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PUBLISHED SEMI-WEEKLY. WINNSBORO, S. C., TUESD Y, FEBRUARY 5, 1901. ESTABLISHED 1844.
ROYALTY WALKS IN A SAD PROCS
The scenes Attending Removal of QueenV
Cowes, Feb. 1.-The body of Queen
Victoria was borne this afternoon from
its testlitg place In Osborne house to
Portmoutb, tho heart of England's
navy. The half hundred fighting ships
tred their broadsides and minute guns
and over the still waters, between the
roll of the six-pounders, came at-ain
of Chopin's and Beethoven's funeral
marches. The crews stood ;iiently
along the decks, and the flags were
dropped halt way down the halyards.
Past the most powerful Beet England
could muster quickly, past the Hohen.
zollern, the huge, ihrougb cumbersome
Camperdawn, the Rodney and the
nbow, on through the line of
British battleships, till Japan's latsuse
the biggest warship in the world, was
left astern and the German Baden was
beam to beam with Vice Aamiral Sir
Harry Holdsworth Rawson's spiend d
tag ship, the Majestic, of the (,hannei
squadron, the naval funeral procession
slowly steamed. Ahead were eight
destro)ers. Paddling leisurely after
them was the royal yacht Alberta, half
screened by the awning on the poop,
the royal coftin placea on a crimson
dais, whose drawn curtains left free
to view the magniieont casket and
robes. Close by was the Trinity house
yacht Irene, watching the course,
while in the wake of the cofi came
the royal yacht Victoria and Albert,
with King Edward and Queen Alex
andria and the English royal family;
the royal yacht Osborne, with other
royal personages, the imperial yacht
Hohenzollern, with Emperor William,
the duke and duchess of Connaught and
others; the admiralty yacht Enchant
ress and a Trinity house yacht with
officials on board.
The main squadron of battleships
and cruisers were moored two and a
halt cables apart, In one line, extend
ing from Cowes to Spithead.
The foreign war vessels were moored
southwest of the British ships, in the
order of their arrival and x.ongbide of
them were moored eight British gun
After leaving Trinity pier, the Al
berta, with her attendant escort,
steamed aleng the deep channel be
tween the coast of the Isle of Wignt
and the single line of battleships and
The main line was as follows, be
ginnng at Cowes: The Alexandra,
Uamperdswn, Rodney, Benbow, Col
11o stood, Colosss, Sans Parreil,
Nih, Howe, Meiampas, severn, Gala
,te, BelPqpto!as, Pe-lorus, Diana.,
Vonqueror, Arrogant, Minerva, Niobe,
-Hero, Hood, Traffalgar, Resolution,
Jupiter, Hannibal, Mars, Prince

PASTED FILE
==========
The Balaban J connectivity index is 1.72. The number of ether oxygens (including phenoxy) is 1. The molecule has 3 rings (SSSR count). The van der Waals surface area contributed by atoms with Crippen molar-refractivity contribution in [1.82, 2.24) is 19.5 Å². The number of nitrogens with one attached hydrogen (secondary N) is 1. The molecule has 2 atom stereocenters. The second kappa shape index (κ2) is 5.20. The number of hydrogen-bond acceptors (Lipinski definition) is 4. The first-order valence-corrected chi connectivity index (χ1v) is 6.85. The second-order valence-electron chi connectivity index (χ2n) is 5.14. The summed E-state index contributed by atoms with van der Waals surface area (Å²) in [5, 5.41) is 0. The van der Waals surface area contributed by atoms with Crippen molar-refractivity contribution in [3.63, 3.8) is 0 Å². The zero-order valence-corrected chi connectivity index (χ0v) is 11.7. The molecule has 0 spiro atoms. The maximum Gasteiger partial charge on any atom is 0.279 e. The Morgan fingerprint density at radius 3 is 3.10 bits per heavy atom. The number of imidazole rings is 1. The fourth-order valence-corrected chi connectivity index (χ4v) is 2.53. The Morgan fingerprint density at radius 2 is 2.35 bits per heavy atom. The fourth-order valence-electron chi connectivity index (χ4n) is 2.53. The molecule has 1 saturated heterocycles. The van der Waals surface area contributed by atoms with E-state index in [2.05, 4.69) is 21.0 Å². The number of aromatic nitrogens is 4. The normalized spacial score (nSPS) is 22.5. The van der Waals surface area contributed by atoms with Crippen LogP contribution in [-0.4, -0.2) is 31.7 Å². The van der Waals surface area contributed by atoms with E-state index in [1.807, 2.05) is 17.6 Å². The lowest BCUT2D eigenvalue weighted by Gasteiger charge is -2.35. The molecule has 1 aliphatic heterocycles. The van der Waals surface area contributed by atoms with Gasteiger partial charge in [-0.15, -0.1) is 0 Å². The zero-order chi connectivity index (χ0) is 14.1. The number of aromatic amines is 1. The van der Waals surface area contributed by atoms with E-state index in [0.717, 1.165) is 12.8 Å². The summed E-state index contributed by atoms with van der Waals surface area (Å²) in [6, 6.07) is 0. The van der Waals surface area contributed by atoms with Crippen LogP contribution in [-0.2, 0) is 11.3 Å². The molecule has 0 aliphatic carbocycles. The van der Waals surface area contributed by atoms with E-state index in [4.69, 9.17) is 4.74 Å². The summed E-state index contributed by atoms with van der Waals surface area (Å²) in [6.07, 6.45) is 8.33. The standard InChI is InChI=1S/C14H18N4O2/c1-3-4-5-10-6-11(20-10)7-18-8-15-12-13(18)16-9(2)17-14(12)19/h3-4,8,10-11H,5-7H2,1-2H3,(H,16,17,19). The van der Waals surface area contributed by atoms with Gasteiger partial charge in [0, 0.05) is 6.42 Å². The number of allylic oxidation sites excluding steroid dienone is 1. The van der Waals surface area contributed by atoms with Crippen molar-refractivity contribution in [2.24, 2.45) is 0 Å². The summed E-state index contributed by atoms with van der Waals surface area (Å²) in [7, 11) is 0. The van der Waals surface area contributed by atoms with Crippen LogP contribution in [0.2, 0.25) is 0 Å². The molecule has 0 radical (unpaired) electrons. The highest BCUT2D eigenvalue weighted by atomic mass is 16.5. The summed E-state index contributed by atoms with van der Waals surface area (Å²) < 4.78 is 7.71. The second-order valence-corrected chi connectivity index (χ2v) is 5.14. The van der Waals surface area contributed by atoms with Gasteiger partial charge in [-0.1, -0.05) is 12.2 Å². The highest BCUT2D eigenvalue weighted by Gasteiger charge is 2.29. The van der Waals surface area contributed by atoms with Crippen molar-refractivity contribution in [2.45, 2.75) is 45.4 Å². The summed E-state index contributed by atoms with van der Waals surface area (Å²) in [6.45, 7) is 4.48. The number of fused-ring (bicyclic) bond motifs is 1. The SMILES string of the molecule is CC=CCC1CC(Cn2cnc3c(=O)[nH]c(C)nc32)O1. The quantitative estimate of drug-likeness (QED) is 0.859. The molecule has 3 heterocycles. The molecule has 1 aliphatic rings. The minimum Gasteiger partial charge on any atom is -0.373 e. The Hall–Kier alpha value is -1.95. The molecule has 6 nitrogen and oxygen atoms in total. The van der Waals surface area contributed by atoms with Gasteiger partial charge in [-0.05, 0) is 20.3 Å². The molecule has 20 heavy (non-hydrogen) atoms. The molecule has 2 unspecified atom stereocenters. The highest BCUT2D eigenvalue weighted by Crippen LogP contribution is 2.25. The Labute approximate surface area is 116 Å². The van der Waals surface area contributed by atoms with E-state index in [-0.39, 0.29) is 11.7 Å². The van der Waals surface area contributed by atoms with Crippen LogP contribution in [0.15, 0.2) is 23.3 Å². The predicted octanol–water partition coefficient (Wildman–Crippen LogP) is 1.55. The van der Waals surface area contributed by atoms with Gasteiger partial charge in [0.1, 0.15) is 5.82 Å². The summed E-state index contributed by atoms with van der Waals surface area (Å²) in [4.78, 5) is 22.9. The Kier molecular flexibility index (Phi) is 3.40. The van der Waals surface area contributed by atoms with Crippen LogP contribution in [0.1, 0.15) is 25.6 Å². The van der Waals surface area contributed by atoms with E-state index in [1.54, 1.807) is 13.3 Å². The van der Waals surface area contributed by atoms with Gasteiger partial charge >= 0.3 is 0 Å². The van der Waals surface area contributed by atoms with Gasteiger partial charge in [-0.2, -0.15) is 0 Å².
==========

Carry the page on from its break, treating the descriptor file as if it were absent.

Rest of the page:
ieorge and Majestic.
After the procession 3ad passed the
Mjestie and the ships in the Solent
na %t Cowgs ceased firing the forts
and ships in Portsati6~t'- "'% r
menced fiting minute gens, continuing
uutit the Alberta was alongside the
wharf. The ships were manned and
the guards and bands paraded. All
the sea front was manned. Then when
the Majestc was left astern, the Albert%
was moored at 4 40 p. ma. for the night.
To-morrow the body will be taken
ashore at Portsmouth land thence con
veyed to L->ndon and Windsor for the
last tributes to the great queer.
THE LAND CEREMONIES.
The land ceremonies, consisting in
bringing the coffn from Osborne
house to the pier at Cowes, was
scarcely less interesting than the naval
function. At noon the gorgeous trap
pings of Chappelle Ardaits were dis
turbed. Over the ceffn was thrown
the coronation robe worn by the girl
queen. On this was placed the royal
regalia, wand, sceptre and crown,
which were scarcely ever used by the
queen in her life time. Danmmy regalia
will be buried with her at Frogmore.
Thousands lined the route in u'owe.
At 1.30 p. ma. King Edwvard and Em
peror William emerged from Osborne
house, both in admiral'a unifor m. Tben
came the coffn carried by pretty off
cers from the Victoria and Aber, pre
ceded by pipers and accompanied by
Immediately behind, the king took
his place, on his right tbe emperor of
Germany, en his left thbe Duke of 2on
naught. The king's head was lowe I.
The emperor was erect, his face ex
pr-esiionless. Then foliewed the royal
prit oes, Queen Alexandria and tight
royal prit cesses, all afoot. Severat of
the pat ty, especially Princess Beatrice,
were sobbing bitterh. All walked
slowly, three abreast.
A ROYAL PROCE55ION.
The speetacle of the two great mon
archs, followed by the women of their
families ai~d the noblest priaces of
Europe wa:king silently along the
counitri road behind t he bier blazing
with preci' uii btenes, wil l1:e~ long in
the memory of those who saw it. 'ibe
veneration and .the love a hich the ce
tion implied were secent'iate'l by the
upl n ior of the unitorms of these kings
and pwincea and the maignificance of
th.- m litary disp'ay which pri ceded
them, a deaz'ing mats o:? co'or W ben
-* the head of the procession emerged
etrom the ii" at entrance to Oborne,
the scarlet bands ar ousedi the c un iv
euhoe' with the gr and strainas of the
fui~eral m-!ehes. 'Ibh cro, de~mssetd
b' hind th, so id :in' s of ti oops firsi
sh wed admirati n and then a keen
relhasationu of the cans -of the cert,
u tny. When the cogn camn- -n sight
the tiniest boy pressed in t.' pe ep -
those jewels and that tieh coronatiol
rope only se ed to remind them c1
the well-loved teatures of the woman,
who for over 60 years bad governed
the people and b.d been beloved by
In striking contrast with the black
robed women fellowed the heads of tbe